“People thought that drugs have come and there is nothing to worry about,” Kihumuro says of his lowest point in his tenure at UAC. He says the country has drawn a plan and if it is not followed, by 2020, 2.8 million people will be living with HIV. Today 1.5 million Ugandans are living with the virus.

“We must be bold on what must be done to save 700,000 to 800,000 people from getting infected,” Kihumuro says.

Part of the plan is to enrol all people living with HIV on ARVs to reduce their viral load and infection rate. But what is most important is for the country to know that sexual behaviour is the cornerstone of a country’s HIV/Aids backbone.  People must be tirelessly mobilised to know their status, avoid risky behaviour and protect themselves and their loved ones.

Royal struggle

Kihumuro remembers waking up at 3am to walk 11 miles through a thick forest canopy filled with wild animals to Kabalega Junior Secondary school in Masindi district, where he was born on July 27, 1948. His father, Canon Swithin Nyarubona, was a very religious man and one of the founders of Uganda’s Pentecostal movement.

“This experience shaped my life as somebody focused and determined. If I decide to do something, I must finish it. I grew up in a poor background and I have learnt that money does not drive what I do,” Kihumuro says.

His great grandfather was Omukama Kabalega’s brother and that makes Kihumuro a member of the royal family. His decision to take up a career in medicine was made by his father and uncle Dr Ivan Majugo.

“Nobody in the royal family was a doctor except my uncle Ivan. If he passed away, they wanted another person; so, they chose me,” he recalls.

He joined Makerere University and qualified in medicine in 1973. His first posting was at Iganga hospital, where he worked as a medical officer and rose through the ranks to become district medical superintendent.

This did not go down well with former President Idi Amin and his soldiers. Kihumuro got wind of a plan to kill him and on December 31, 1975, when everybody was in a celebratory mood, he got on the first plane out of Uganda to Nairobi, Kenya.

“At that time, when State Research Bureau looks for you, you know your time to die has come,” he said.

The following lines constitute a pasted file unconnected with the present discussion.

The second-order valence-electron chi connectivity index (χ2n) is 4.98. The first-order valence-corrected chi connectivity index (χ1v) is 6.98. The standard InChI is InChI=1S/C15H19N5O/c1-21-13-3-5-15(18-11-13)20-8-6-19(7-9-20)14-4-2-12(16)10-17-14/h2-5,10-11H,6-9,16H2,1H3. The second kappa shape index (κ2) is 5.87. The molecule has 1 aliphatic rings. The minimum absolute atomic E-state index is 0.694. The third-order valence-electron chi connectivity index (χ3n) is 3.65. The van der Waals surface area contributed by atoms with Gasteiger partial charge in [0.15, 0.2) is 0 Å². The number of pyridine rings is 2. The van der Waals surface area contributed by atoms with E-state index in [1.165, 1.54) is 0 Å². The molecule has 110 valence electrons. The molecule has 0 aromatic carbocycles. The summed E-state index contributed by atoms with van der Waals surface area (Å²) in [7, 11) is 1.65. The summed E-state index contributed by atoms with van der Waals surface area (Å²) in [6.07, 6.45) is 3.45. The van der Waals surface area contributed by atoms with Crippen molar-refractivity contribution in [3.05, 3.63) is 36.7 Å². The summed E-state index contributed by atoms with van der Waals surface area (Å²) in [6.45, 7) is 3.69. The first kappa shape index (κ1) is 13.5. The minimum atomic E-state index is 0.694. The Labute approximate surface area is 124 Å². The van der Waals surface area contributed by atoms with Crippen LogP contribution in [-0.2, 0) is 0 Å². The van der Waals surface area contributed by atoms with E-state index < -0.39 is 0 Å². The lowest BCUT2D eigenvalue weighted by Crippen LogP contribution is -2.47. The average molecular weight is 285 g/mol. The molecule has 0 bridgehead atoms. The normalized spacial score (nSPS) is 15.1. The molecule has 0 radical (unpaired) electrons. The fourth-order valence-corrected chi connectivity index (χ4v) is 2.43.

The Kenyan government received him with open arms and immediately gave him a job as medical superintendent. In the 70s, most of the doctors and teachers in Kenya were Ugandans in exile.

“In Kenya, if you do a good service, you wake up in the morning and find your compound filled with sacks of food, chicken, goats. I remember a rich businessman offered me a blank cheque to buy my first car; so, I bought a Mark II,” Apuuli recalls.

His most memorable day in service as a doctor was when he was at home resting and an emergency call came in. A woman in the labour ward was on the brink of death due to excess bleeding. Yet the baby was not coming out. There was no blood in the hospital.

“I asked the husband to donate one pint but he refused. I couldn’t believe that he would let his wife and child die. So, I asked the nurse to take blood from me and give her. I then operated her and mum and baby left the hospital alive,” Apuuli says.

In 1980, he returned to Uganda and was immediately posted as deputy medical superintendent of Mulago hospital. He was then appointed director of Mulago, where he moved from to join the ministry of Health as director of Medical Services in 1993. In 1999, he became the director general of Uganda Aids Commission.

He continued to work closely with his kingdom and because of his royal ties, this inspired him to write his book; A thousand years of Bunyoro-Kitara Kingdom. He retires into private business but says he is available whenever his country needs his input.

smwesigye@observer.ug